My father’s store was what you’d get if poured a super junk heap, a vintage shop, an attic full of trunks and bookshelves, a shipping container of goods from who-knows-where and a high-end antique shop into a big martini shaker and gave it a good long shake. It carried stuff ranging from way-past-its-prime, should-be-in-the-garbage, third time around second-hand who-knows-what that is, through to valuable antiques, collectibles and works by local painters and sculptors. His store became a beacon in the city for treasure hunters and crazy collectors. Many of the regulars would spend all day in the store looking for stuff, oblivious to dust, oblivious to numbing winter cold and oppressive, paralysing heat — the furnace barely worked and he didn’t have air conditioning — oblivious to the leaks in the ceiling and sometimes oblivious to the exaggerated stories of provenance my father would tell about the items they found, including the ones he’d give to them free.
My father’s store was also frequented by some of the city’s strange, odd and interesting people who came in not necessarily to buy anything but to look around, or talk with my father. Or take a break. It seemed that time slowed down in my father’s store. An alternate universe in the alternate universe of Queen Street West.
Some of the strange and odd and interesting people had everyday jobs as nurses, doctors, teachers, restaurant staff, lawyers, architects, designers, transit drivers, or various white-collar roles. Some of the strange and odd and interesting people did not have everyday jobs: actors, pickers, antique and junk dealers, writers, musicians, artists. Some of the strange and odd and interesting people had no job at all, being part of some hidden sub-culture that only came out once a month, or were on welfare and came by when they got their cheques. Some were homeless or couch surfers. Some were just passing through on their way to other cities. All were collectors of something or another. My father, he collected strange and odd and interesting people.
Some other people had serious mental health issues (mental health institutions a few streetcar rides away) and seemed to find refuge at my father’s store which in truth was a business started by my mother some years earlier. She liked hunting for antiques and collectibles and having the bills paid so she opened a small shop with some clothing and collectibles and it grew from there. It became a little community centre, people dropping in all the time and my mother made some money, too. My father — a taxi driver — suddenly took a keen interest in my mother’s little business. His taxi was parked in front of the store more than it was out on the road, and in time he quit driving taxi and took over the little shop, bringing along grand ideas, intent on global domination of the junk and antique business.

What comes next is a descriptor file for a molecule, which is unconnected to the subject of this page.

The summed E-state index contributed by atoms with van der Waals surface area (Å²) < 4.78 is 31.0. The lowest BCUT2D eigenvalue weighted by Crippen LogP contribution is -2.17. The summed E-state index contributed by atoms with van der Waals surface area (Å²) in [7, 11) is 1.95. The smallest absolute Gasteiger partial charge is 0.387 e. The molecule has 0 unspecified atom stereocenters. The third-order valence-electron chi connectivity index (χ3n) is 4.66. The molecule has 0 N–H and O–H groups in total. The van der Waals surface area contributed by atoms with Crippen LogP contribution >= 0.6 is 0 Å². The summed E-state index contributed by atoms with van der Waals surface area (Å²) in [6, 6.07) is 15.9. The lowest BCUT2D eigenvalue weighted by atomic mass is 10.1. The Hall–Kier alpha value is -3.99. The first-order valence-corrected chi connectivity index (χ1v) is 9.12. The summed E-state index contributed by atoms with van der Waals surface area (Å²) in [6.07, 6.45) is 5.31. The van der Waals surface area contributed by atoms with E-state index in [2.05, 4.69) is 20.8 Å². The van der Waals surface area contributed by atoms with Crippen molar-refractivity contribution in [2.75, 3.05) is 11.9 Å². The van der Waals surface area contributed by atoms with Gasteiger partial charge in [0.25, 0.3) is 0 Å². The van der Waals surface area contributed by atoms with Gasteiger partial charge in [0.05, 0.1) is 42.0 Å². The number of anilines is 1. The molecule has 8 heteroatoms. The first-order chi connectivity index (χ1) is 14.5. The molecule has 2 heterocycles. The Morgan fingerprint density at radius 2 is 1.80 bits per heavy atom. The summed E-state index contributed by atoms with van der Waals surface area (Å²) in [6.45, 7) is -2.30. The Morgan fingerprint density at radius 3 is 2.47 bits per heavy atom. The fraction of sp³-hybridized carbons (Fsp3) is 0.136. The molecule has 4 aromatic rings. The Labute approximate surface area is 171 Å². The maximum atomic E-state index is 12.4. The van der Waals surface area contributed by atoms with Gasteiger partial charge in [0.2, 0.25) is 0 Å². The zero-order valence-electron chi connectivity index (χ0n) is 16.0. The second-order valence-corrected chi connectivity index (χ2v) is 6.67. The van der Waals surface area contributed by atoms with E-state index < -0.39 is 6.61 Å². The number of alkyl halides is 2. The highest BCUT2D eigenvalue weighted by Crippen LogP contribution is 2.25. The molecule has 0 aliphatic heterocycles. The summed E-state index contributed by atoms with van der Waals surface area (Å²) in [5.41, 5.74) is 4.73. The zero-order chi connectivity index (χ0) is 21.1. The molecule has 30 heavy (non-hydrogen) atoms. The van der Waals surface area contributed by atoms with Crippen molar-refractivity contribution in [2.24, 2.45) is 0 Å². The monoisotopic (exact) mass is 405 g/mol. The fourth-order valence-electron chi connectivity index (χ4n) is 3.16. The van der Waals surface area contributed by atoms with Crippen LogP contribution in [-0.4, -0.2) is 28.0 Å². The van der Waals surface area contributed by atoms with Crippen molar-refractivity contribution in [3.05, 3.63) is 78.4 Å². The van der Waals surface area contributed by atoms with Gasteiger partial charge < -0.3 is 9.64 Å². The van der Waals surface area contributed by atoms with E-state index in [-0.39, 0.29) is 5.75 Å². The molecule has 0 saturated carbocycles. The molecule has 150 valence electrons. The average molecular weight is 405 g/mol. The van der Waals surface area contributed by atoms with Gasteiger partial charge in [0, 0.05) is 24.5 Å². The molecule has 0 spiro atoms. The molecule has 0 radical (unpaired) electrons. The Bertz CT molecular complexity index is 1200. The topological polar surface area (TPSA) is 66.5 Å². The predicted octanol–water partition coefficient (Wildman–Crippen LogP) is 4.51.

They ended up having a number of stores. As sometimes happens, things change. The stores were closed. A fog of bankruptcy. My mother found a more stable job with a steady source of income that paid the bills. My father opened another store that didn’t exactly carry itself. As sometimes happens, things continued to change. My parents’ marriage ended. My mother headed for a more secure, if somewhat slightly staid life while my father went on to have a few more kids with a strange and odd woman that he met through his new store, followed by a few more financial disasters, followed by a new relationship with a few ready-made kids and a few more financial trials. Along the way, he developed a cult-like following among a large group of strange and odd and interesting people.
Over the years, when there was nothing to do, or I felt the need to be near some intangible essence of the city’s vast, invisible heart, I’d go to my father’s store. It was open every day of the week, at just about any time of the day. My partner would talk with my father, or more accurately, run interference for me so that I could wander around, look at everything and enjoy myself.
One of the people who frequented my father’s store was a tall, thin, sombre-looking, dark-haired Eastern European woman who exuded nothing but anger. Her movements were sharp and fast and she seemed impatient with everything. She had tight, thin lips and deeply furrowed brows. I spoke with her once and tried hard to ignore the energy of anger that pulsed in the air around her.
I asked my father about her.
“She’s an artist,” my father explained, as if that explained everything. He was unfazed by her. He was unfazed by everyone who was not family and in particular anyone who was an artist. He showed me some of her pieces on consignment. Large canvas paintings full of anger energy. Well executed. Ugly and Repulsive. He said she was good. That people were going to like her work.